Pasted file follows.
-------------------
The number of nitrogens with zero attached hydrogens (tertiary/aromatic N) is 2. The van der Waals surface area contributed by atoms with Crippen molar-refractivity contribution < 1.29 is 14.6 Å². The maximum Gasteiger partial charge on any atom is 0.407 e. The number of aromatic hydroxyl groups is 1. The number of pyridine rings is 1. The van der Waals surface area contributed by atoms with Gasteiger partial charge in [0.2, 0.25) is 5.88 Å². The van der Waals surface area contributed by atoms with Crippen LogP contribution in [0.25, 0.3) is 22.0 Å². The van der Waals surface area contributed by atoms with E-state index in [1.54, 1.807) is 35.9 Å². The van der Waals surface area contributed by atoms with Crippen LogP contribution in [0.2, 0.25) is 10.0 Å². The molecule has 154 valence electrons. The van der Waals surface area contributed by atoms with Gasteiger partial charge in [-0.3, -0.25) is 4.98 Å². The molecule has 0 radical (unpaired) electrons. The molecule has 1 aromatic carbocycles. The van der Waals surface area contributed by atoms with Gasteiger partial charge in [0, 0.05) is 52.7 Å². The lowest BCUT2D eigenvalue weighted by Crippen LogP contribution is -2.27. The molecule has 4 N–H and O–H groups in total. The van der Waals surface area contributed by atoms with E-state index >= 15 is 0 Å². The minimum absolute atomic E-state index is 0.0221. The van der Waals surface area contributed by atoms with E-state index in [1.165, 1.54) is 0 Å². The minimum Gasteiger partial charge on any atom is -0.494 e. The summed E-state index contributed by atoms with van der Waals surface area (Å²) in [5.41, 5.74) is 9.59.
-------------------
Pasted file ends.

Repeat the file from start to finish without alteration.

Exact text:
The number of nitrogens with zero attached hydrogens (tertiary/aromatic N) is 2. The van der Waals surface area contributed by atoms with Crippen molar-refractivity contribution < 1.29 is 14.6 Å². The maximum Gasteiger partial charge on any atom is 0.407 e. The number of aromatic hydroxyl groups is 1. The number of pyridine rings is 1. The van der Waals surface area contributed by atoms with Gasteiger partial charge in [0.2, 0.25) is 5.88 Å². The van der Waals surface area contributed by atoms with Crippen LogP contribution in [0.25, 0.3) is 22.0 Å². The van der Waals surface area contributed by atoms with E-state index in [1.54, 1.807) is 35.9 Å². The van der Waals surface area contributed by atoms with Crippen LogP contribution in [0.2, 0.25) is 10.0 Å². The molecule has 154 valence electrons. The van der Waals surface area contributed by atoms with Gasteiger partial charge in [-0.3, -0.25) is 4.98 Å². The molecule has 0 radical (unpaired) electrons. The molecule has 1 aromatic carbocycles. The van der Waals surface area contributed by atoms with Gasteiger partial charge in [0, 0.05) is 52.7 Å². The lowest BCUT2D eigenvalue weighted by Crippen LogP contribution is -2.27. The molecule has 4 N–H and O–H groups in total. The van der Waals surface area contributed by atoms with E-state index >= 15 is 0 Å². The minimum absolute atomic E-state index is 0.0221. The van der Waals surface area contributed by atoms with E-state index in [1.165, 1.54) is 0 Å². The minimum Gasteiger partial charge on any atom is -0.494 e. The summed E-state index contributed by atoms with van der Waals surface area (Å²) in [5.41, 5.74) is 9.59.